Having repeatedly launched attempted coups d’etat over the past couple of years, General Khalifa Hifter was today appointed as the nation’s army chief. He had previously run his own private army, and after that was appointed a general in Libya’s own fledgling army.
Gen. Hifter had been the Libyan military chief of staff in the 1980s under Moammar Gadhafi, and after a falling out with Gadhafi in 1987 he became the head of a CIA-backed rebel force. After that force was scrapped, he lived for decades in Virginia, not far from CIA headquarters.
During the 2011 Arab Spring, Hifter returned to Libya, claiming to be doing so under the backing of the CIA. Since then, he’s run his private army, attacking various Islamist factions in the country, and at times threatening to oust the Libyan parliament to “save democracy.”
Since mid-2014, Hifter has been backed by the Egyptian military junta, which is providing him arms and air support for his offensives. There have also been rallies along the Egypt-Libya border calling for Hifter to become the ruler of a new “military council” to replace parliament.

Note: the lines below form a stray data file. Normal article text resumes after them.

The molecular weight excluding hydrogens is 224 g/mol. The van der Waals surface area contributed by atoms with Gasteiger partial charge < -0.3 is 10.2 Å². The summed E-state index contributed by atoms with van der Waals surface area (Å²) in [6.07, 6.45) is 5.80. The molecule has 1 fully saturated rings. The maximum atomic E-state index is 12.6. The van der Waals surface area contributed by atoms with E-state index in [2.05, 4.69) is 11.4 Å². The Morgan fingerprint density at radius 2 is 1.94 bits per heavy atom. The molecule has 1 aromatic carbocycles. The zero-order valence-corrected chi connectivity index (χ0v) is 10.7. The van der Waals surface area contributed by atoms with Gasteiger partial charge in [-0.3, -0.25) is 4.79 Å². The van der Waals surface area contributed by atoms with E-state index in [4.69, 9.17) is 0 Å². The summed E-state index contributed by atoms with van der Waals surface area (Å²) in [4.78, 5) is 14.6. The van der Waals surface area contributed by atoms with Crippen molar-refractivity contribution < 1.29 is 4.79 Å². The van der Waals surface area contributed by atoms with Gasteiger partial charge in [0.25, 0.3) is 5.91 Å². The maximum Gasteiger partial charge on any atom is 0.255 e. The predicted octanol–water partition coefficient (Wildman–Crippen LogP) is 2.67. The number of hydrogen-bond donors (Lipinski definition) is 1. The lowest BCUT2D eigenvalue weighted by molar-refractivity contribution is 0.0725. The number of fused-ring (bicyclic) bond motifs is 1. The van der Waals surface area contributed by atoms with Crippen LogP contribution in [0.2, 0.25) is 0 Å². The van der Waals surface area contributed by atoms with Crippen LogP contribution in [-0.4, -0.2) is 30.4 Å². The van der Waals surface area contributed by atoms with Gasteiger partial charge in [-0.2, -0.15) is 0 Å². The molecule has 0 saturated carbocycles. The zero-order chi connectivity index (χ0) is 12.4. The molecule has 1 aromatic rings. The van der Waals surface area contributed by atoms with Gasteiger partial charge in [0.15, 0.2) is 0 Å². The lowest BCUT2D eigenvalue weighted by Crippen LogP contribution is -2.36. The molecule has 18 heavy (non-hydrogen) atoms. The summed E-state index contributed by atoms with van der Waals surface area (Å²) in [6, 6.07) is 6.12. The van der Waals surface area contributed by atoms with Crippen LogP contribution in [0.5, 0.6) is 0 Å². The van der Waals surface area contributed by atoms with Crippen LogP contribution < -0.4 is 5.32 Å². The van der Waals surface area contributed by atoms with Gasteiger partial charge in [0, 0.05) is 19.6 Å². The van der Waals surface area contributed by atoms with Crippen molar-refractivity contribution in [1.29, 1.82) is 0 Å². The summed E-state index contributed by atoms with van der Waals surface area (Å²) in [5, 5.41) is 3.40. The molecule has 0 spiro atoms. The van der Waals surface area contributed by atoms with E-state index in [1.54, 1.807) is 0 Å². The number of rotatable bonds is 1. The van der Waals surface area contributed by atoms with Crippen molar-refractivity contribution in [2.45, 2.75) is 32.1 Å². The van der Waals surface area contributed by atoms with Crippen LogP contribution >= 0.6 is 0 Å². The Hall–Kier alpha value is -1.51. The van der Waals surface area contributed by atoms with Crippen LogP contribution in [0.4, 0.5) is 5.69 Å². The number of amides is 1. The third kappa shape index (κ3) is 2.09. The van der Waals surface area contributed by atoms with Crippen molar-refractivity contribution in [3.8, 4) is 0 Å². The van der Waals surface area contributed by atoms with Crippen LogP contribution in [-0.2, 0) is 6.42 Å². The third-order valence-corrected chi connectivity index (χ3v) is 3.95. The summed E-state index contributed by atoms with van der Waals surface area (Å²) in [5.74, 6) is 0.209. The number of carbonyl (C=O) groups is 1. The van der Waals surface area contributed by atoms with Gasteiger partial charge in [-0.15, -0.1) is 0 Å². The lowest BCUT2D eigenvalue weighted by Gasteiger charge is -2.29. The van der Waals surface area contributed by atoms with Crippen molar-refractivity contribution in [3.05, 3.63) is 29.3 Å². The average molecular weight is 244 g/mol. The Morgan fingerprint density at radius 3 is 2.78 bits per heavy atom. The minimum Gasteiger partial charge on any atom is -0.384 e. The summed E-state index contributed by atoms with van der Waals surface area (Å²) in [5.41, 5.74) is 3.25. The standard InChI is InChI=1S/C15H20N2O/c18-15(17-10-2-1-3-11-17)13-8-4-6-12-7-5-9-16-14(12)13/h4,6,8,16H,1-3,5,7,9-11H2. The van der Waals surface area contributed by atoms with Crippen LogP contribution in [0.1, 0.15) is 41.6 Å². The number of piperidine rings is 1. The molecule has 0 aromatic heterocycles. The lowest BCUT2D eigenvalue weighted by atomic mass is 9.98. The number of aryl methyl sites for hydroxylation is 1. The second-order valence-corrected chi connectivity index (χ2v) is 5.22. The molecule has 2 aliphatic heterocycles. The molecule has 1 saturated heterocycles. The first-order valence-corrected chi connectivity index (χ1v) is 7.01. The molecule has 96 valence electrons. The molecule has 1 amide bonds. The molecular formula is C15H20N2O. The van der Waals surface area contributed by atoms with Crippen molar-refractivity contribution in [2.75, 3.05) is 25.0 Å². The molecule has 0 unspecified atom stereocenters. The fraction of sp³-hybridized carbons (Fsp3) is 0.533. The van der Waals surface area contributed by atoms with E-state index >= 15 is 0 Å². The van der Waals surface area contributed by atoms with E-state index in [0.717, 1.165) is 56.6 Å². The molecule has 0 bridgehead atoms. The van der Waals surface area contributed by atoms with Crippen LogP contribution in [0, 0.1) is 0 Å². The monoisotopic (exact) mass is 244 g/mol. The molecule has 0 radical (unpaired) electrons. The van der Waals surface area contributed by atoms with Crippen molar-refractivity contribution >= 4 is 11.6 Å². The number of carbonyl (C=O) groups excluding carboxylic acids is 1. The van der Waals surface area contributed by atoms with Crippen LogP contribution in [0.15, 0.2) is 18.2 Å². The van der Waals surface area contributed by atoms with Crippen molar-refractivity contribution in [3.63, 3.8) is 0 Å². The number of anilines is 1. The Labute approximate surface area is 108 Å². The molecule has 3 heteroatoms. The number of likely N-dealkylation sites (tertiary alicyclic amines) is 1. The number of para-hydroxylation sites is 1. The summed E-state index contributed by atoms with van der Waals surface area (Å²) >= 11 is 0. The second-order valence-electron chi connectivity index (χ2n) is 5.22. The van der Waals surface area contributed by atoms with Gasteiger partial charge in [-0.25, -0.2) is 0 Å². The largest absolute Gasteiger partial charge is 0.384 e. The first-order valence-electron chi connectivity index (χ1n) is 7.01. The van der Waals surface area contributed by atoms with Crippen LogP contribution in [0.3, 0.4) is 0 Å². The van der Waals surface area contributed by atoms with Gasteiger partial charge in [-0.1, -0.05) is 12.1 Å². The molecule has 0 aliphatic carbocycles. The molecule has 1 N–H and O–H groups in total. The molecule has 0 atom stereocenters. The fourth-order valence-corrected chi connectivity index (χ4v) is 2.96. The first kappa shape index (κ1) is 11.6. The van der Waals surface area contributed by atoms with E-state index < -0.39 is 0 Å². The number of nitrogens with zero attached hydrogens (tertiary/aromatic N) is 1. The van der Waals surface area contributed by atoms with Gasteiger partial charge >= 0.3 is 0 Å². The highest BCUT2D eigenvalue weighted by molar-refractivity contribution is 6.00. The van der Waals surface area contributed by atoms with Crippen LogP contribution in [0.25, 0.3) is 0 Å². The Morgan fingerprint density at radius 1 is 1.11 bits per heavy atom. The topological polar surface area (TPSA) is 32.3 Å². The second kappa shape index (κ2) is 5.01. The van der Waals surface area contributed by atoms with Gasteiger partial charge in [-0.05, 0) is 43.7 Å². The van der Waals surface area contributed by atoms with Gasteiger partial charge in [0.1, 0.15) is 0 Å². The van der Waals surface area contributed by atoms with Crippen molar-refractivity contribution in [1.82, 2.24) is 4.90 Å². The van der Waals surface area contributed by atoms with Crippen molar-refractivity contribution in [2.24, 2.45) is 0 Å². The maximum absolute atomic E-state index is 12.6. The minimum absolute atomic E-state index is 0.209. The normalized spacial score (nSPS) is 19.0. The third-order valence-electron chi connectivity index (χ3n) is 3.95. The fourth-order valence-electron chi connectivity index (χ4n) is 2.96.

Gen. Hifter’s access to foreign aid has made him an essential ally for what remains of Libya’s struggling parliament, which holds only a small portion of the country. Yet he also poses a severe risk to parliament, having tried to depose it more than once, and giving him official control over the army, limited though it may be, seems to be tempting fate.